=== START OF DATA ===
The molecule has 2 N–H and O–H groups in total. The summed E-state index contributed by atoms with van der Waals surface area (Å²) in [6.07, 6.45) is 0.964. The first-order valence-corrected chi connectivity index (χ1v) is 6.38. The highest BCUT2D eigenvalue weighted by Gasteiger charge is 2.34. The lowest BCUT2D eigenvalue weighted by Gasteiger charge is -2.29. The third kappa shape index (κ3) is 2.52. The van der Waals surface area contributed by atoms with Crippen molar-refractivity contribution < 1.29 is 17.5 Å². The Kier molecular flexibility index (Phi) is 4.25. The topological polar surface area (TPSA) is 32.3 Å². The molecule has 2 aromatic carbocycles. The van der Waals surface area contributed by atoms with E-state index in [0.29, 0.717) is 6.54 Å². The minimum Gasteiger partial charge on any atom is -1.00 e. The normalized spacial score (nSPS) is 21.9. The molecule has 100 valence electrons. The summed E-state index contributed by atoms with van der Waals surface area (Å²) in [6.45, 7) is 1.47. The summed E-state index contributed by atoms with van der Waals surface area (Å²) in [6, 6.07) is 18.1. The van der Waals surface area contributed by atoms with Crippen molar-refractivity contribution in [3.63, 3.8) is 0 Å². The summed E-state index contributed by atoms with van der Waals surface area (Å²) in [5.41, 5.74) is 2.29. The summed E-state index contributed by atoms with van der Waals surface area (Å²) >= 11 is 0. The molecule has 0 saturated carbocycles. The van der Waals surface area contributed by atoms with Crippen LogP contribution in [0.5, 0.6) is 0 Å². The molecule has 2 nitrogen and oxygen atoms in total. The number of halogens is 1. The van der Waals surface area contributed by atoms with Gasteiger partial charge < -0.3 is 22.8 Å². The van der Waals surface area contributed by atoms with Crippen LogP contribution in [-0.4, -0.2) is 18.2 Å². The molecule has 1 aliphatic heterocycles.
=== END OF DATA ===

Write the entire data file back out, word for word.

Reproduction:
The molecule has 2 N–H and O–H groups in total. The summed E-state index contributed by atoms with van der Waals surface area (Å²) in [6.07, 6.45) is 0.964. The first-order valence-corrected chi connectivity index (χ1v) is 6.38. The highest BCUT2D eigenvalue weighted by Gasteiger charge is 2.34. The lowest BCUT2D eigenvalue weighted by Gasteiger charge is -2.29. The third kappa shape index (κ3) is 2.52. The van der Waals surface area contributed by atoms with Crippen molar-refractivity contribution < 1.29 is 17.5 Å². The Kier molecular flexibility index (Phi) is 4.25. The topological polar surface area (TPSA) is 32.3 Å². The molecule has 2 aromatic carbocycles. The van der Waals surface area contributed by atoms with E-state index in [0.29, 0.717) is 6.54 Å². The minimum Gasteiger partial charge on any atom is -1.00 e. The normalized spacial score (nSPS) is 21.9. The molecule has 100 valence electrons. The summed E-state index contributed by atoms with van der Waals surface area (Å²) in [6.45, 7) is 1.47. The summed E-state index contributed by atoms with van der Waals surface area (Å²) in [6, 6.07) is 18.1. The van der Waals surface area contributed by atoms with Crippen molar-refractivity contribution in [3.63, 3.8) is 0 Å². The summed E-state index contributed by atoms with van der Waals surface area (Å²) in [5.41, 5.74) is 2.29. The summed E-state index contributed by atoms with van der Waals surface area (Å²) >= 11 is 0. The molecule has 0 saturated carbocycles. The van der Waals surface area contributed by atoms with Crippen LogP contribution in [0.5, 0.6) is 0 Å². The molecule has 2 nitrogen and oxygen atoms in total. The number of halogens is 1. The van der Waals surface area contributed by atoms with Gasteiger partial charge < -0.3 is 22.8 Å². The van der Waals surface area contributed by atoms with Crippen LogP contribution in [-0.4, -0.2) is 18.2 Å². The molecule has 1 aliphatic heterocycles.